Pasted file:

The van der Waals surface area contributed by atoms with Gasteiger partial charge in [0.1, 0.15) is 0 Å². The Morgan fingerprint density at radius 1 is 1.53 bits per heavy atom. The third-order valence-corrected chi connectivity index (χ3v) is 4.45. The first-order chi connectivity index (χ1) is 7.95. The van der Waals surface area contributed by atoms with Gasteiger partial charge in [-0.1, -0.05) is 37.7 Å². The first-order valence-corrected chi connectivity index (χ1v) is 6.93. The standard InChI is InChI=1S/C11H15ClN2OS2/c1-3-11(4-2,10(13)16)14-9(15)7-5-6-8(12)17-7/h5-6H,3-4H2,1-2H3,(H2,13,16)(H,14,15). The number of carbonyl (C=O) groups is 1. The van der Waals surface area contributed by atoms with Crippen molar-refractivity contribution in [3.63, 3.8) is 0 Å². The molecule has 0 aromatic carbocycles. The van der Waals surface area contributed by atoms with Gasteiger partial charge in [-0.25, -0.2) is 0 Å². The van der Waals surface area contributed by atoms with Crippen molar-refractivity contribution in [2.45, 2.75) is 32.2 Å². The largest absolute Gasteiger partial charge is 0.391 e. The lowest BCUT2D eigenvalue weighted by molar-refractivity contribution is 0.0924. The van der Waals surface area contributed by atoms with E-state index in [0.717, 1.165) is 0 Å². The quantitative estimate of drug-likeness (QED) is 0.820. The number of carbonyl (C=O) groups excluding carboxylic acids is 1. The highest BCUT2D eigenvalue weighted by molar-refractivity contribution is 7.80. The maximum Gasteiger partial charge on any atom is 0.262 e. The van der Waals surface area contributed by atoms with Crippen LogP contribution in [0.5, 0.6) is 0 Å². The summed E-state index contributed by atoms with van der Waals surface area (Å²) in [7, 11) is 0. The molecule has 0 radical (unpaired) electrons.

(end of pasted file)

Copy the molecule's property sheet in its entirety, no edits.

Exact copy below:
The van der Waals surface area contributed by atoms with Gasteiger partial charge in [0.1, 0.15) is 0 Å². The Morgan fingerprint density at radius 1 is 1.53 bits per heavy atom. The third-order valence-corrected chi connectivity index (χ3v) is 4.45. The first-order chi connectivity index (χ1) is 7.95. The van der Waals surface area contributed by atoms with Gasteiger partial charge in [-0.1, -0.05) is 37.7 Å². The first-order valence-corrected chi connectivity index (χ1v) is 6.93. The standard InChI is InChI=1S/C11H15ClN2OS2/c1-3-11(4-2,10(13)16)14-9(15)7-5-6-8(12)17-7/h5-6H,3-4H2,1-2H3,(H2,13,16)(H,14,15). The number of carbonyl (C=O) groups is 1. The van der Waals surface area contributed by atoms with Crippen molar-refractivity contribution in [3.63, 3.8) is 0 Å². The molecule has 0 aromatic carbocycles. The van der Waals surface area contributed by atoms with Gasteiger partial charge in [-0.25, -0.2) is 0 Å². The van der Waals surface area contributed by atoms with Crippen molar-refractivity contribution in [2.45, 2.75) is 32.2 Å². The largest absolute Gasteiger partial charge is 0.391 e. The lowest BCUT2D eigenvalue weighted by molar-refractivity contribution is 0.0924. The van der Waals surface area contributed by atoms with E-state index in [0.717, 1.165) is 0 Å². The quantitative estimate of drug-likeness (QED) is 0.820. The number of carbonyl (C=O) groups excluding carboxylic acids is 1. The highest BCUT2D eigenvalue weighted by molar-refractivity contribution is 7.80. The maximum Gasteiger partial charge on any atom is 0.262 e. The van der Waals surface area contributed by atoms with Crippen LogP contribution in [0.5, 0.6) is 0 Å². The summed E-state index contributed by atoms with van der Waals surface area (Å²) in [7, 11) is 0. The molecule has 0 radical (unpaired) electrons.